Flyout was at 6:02, followed less than a minute later by his mate: he went low, same patch of bushes as last night, but didn't stay there long and then we lost him; she headed northwest and disappeared off the face of the earth.

Just out of curiosity I checked for pellets around base of tree, whilewaiting for owls to wake up - found some tiny vertebrae and one slightly larger bone: I don't think, though, that they were from a dissolved pellet,as they seemed to be lined up in the right order....

That's all the news that's fit to print -

Jean Dane

Linda and Ugly White Condo: #4 of a series

Linda [L] and Ugly White Condo [R]

close up: Linda 1, 2, 3, 4 [Note hawk on Linda 3]

To the right, south of Dr. Fisher is The Linda Building. Why Linda? Look at the second from the top row of windows facing you. That's Linda's apartment. And if you look hard at the close up, you'll see that each of that row of windows has a semi-circular metal railing which is perfect for hawk perching.

The windows are numbered from the left, Linda 1, Linda 2, and so on through Linda 6. A particular favorite place to perch in the afternoon sun for Pale Male. He spent some time on Linda 1 just this afternoon. It is also frequented by Lola but not as often. In the close up see Lola, looking in the window at Linda 2, watching TV perhaps, and Pale Male facing out at Linda 3, sun gleaming off his white breast.

Last season the northwest corner of the roof was very popular for copulation. I can remember on one occasion when Lola was perched there, tail out, leaning over in an inviting manner. Pale Male appeared with a rat gift. He dumped it over the edge and onto the roof and then immediately went to business with Lola. She ate her rat afterward.

Look further right to the white building in the same block, and yes, that is The Ugly White Condo. No explanation necessary. The corners of the white cube on top were pretty popular in the hawk sex department last season as well.

Note that between Linda and The Ugly White Condo is a third building squeezed between the two. On the roof are some vertical exhaust pipes with vented tops and a railing. On one day only last season, I saw the hawks make use of those accoutrement's. While writing their movements as fast as I could, I came to a dead halt, I realized that building had no name. And there really isn't much to distinguish it in the way of descriptive terms.

Therefore to save me the dead halt this year, just in case, any suggestions?

Next up, The Lion Building and The Crows.

Donna Browne

Sunday, February 19, 2006

Unlike humans, hawk mates don't fight: Blakeman

Photo by Cal Vornberger

Website correspondent Jan Lipert sent in the following question and asked me to forward it to John Blakeman:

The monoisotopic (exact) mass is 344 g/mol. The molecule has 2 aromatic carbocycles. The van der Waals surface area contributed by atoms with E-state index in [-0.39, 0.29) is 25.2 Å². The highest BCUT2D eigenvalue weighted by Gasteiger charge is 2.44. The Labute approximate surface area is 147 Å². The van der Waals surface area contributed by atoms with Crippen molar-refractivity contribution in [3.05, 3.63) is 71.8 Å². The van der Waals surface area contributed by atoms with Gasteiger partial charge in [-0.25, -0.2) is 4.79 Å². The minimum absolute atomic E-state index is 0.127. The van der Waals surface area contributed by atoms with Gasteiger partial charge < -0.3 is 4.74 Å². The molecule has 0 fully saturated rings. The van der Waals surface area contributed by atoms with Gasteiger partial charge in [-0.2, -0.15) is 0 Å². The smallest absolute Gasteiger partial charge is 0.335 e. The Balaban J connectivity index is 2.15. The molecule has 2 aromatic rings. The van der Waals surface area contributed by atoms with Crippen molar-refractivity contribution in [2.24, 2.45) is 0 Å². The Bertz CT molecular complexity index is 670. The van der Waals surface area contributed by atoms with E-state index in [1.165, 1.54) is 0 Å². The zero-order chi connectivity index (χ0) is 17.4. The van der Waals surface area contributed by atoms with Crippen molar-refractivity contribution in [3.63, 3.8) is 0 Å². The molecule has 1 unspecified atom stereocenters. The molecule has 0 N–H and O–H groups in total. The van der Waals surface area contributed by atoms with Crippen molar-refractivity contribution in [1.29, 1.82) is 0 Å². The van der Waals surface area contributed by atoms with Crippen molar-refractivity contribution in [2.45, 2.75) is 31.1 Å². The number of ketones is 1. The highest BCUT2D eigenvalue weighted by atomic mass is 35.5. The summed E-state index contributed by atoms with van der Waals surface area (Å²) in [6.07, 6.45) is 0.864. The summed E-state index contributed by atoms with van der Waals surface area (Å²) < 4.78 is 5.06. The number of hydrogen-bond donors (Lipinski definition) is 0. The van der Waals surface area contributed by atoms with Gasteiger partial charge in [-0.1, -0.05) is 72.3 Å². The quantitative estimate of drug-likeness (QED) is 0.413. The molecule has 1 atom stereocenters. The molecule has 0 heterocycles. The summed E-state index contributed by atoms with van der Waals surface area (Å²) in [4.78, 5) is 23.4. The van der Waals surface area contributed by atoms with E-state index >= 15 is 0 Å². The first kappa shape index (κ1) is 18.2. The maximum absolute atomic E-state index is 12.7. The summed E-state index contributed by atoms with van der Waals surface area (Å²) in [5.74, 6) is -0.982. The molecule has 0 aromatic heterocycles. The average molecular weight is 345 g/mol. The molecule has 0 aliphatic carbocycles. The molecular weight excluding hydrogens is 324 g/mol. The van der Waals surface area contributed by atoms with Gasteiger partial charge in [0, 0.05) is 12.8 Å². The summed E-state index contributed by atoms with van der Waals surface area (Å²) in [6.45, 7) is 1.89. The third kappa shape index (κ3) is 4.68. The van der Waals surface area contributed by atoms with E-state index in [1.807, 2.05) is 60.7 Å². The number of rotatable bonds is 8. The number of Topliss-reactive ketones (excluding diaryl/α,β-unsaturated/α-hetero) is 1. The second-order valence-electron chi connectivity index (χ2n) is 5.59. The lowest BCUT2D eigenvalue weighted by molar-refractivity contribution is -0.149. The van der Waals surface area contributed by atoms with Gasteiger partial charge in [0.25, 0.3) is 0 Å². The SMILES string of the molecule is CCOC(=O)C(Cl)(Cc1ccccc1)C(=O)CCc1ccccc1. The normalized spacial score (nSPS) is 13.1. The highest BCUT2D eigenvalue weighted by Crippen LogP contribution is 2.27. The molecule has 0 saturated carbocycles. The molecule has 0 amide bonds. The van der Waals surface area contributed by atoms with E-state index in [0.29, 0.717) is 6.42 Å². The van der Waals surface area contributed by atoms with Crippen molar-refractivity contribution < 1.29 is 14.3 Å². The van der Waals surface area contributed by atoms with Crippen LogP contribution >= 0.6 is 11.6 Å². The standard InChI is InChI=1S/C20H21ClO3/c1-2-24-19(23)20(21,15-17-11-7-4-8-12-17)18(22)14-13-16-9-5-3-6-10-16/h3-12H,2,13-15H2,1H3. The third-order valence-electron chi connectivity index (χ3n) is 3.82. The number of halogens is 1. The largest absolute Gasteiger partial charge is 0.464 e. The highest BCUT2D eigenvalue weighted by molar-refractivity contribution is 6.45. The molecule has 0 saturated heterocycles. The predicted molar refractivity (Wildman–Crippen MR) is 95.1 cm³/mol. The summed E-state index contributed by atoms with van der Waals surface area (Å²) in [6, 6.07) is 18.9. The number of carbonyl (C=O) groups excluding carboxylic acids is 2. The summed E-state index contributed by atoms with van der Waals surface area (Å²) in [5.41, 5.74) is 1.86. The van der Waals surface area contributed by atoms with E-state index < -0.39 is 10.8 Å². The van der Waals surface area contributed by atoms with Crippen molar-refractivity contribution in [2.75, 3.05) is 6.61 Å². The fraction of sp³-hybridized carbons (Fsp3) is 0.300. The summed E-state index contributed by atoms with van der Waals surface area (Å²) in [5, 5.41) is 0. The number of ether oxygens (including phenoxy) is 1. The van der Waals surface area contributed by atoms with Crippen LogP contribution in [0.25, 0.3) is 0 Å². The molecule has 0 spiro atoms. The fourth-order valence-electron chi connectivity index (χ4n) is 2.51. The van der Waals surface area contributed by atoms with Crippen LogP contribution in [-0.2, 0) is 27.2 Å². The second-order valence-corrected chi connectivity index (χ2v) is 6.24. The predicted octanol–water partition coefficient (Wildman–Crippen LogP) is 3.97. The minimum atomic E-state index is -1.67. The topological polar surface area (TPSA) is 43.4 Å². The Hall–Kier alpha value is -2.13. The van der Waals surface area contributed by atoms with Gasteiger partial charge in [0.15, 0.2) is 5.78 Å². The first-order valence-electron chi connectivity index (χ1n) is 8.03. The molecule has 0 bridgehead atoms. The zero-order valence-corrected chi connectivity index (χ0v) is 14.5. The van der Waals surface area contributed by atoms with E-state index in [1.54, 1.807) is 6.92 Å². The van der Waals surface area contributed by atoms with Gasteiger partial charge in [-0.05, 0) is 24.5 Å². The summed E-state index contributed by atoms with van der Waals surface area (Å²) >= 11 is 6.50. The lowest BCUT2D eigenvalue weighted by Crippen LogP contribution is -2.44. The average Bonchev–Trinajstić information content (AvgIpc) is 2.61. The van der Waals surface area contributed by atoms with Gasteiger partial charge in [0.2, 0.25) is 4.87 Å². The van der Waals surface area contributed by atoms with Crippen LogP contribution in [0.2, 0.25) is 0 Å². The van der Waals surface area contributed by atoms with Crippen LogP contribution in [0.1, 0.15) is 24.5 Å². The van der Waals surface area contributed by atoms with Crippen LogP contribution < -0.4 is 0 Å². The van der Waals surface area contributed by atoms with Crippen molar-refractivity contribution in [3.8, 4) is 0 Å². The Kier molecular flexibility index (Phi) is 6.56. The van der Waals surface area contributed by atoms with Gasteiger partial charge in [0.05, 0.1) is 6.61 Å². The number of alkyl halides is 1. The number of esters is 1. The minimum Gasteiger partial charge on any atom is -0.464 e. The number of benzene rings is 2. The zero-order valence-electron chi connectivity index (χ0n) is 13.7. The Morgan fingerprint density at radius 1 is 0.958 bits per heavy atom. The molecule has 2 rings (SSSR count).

You have mentioned the hawks' nonsocial behavior, and I have often read about it in my bird books. Yet Pale Male and Lola seem to 'hang out' together all year long. Do you think that perhaps the abundant prey has reduced their need to be competitive, and allows the bonding to have more of an influence on them even when it's not mating season? Do you think that their isolated location might also have something to do with it?

Blakeman responds:


A very good set of questions. I don't think I've been completely clear with my descriptions of red-tails' social behaviors in the fall and winter, when they aren't directly prompted by sex and breeding hormones.

We all understand that a pair perches together, hunts together, feeds together, works on the nest together, and often "mates" (well, I mean here "copulates") in winter, spring, and into the summer under the strong influence of behavioral hormones that pour out when days are lengthening.

But what keeps the big female from attacking her smaller mate in August through January, when breeding activities are generally nil? In fact, the mated (I mean here, "pair bonded") birds continue to perch together and share the territory. In these later seasons, they often don't sit so closely, and they seldom work on the nest and almost never copulate. But to even the most inexperienced observer it appears that the pair is bonded. To be anthropomorphic (dangerous), the two birds appear to "like" each other. They hang around together and seem to be mutually contented in the territory.

Here's where I wasn't clear. By "non-social" I meant that the birds just don't like the presence of other members of their species to which they aren't pair bonded. But the pair bond tends to last, in varying degrees of strength, throughout the entire year. Once bonded, the pair never considers any aggression against the other pair member. That's what's so interesting. If a new, unidentified red-tail flies into a mated pair's territory, it is usually driven off quickly and decisively. Mated pairs never have internal aggression. They never fight (unlike many of us humans). But they will often aggressively drive off a new territorial interloper.